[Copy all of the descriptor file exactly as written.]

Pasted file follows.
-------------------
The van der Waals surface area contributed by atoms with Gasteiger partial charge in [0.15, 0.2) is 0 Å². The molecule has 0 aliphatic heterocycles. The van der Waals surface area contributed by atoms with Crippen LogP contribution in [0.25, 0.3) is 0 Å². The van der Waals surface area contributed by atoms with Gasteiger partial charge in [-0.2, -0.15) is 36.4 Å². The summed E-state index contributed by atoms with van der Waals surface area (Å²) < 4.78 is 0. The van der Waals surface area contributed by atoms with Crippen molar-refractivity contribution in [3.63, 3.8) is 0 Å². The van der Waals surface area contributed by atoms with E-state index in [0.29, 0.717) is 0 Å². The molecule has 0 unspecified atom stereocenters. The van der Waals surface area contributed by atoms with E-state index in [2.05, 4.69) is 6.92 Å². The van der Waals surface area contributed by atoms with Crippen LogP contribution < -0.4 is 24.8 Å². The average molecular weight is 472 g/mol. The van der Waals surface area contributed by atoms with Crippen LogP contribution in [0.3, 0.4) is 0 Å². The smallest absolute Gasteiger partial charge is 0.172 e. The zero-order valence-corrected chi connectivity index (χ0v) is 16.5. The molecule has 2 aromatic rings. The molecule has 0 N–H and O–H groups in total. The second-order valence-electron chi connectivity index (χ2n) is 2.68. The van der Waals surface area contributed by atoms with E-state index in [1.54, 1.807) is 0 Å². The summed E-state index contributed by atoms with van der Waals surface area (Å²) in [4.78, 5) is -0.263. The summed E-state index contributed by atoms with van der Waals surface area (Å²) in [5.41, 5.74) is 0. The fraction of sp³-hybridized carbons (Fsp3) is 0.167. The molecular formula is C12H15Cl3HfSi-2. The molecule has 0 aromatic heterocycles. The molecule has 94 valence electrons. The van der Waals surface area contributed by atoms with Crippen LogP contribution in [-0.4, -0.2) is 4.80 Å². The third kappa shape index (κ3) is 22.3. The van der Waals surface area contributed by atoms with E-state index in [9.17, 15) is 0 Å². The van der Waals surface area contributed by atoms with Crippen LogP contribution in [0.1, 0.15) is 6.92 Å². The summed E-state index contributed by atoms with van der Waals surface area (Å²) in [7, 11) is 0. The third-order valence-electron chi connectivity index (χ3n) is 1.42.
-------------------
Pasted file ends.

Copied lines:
The van der Waals surface area contributed by atoms with Gasteiger partial charge in [0.15, 0.2) is 0 Å². The molecule has 0 aliphatic heterocycles. The van der Waals surface area contributed by atoms with Crippen LogP contribution in [0.25, 0.3) is 0 Å². The van der Waals surface area contributed by atoms with Gasteiger partial charge in [-0.2, -0.15) is 36.4 Å². The summed E-state index contributed by atoms with van der Waals surface area (Å²) < 4.78 is 0. The van der Waals surface area contributed by atoms with Crippen molar-refractivity contribution in [3.63, 3.8) is 0 Å². The van der Waals surface area contributed by atoms with E-state index in [0.29, 0.717) is 0 Å². The molecule has 0 unspecified atom stereocenters. The van der Waals surface area contributed by atoms with E-state index in [2.05, 4.69) is 6.92 Å². The van der Waals surface area contributed by atoms with Crippen LogP contribution < -0.4 is 24.8 Å². The average molecular weight is 472 g/mol. The van der Waals surface area contributed by atoms with Crippen LogP contribution in [0.3, 0.4) is 0 Å². The smallest absolute Gasteiger partial charge is 0.172 e. The zero-order valence-corrected chi connectivity index (χ0v) is 16.5. The molecule has 2 aromatic rings. The molecule has 0 N–H and O–H groups in total. The second-order valence-electron chi connectivity index (χ2n) is 2.68. The van der Waals surface area contributed by atoms with E-state index in [1.54, 1.807) is 0 Å². The summed E-state index contributed by atoms with van der Waals surface area (Å²) in [4.78, 5) is -0.263. The summed E-state index contributed by atoms with van der Waals surface area (Å²) in [5.41, 5.74) is 0. The fraction of sp³-hybridized carbons (Fsp3) is 0.167. The molecular formula is C12H15Cl3HfSi-2. The molecule has 0 aromatic heterocycles. The molecule has 94 valence electrons. The van der Waals surface area contributed by atoms with Crippen LogP contribution in [-0.4, -0.2) is 4.80 Å². The third kappa shape index (κ3) is 22.3. The van der Waals surface area contributed by atoms with E-state index in [9.17, 15) is 0 Å². The van der Waals surface area contributed by atoms with Crippen LogP contribution in [0.1, 0.15) is 6.92 Å². The summed E-state index contributed by atoms with van der Waals surface area (Å²) in [7, 11) is 0. The third-order valence-electron chi connectivity index (χ3n) is 1.42.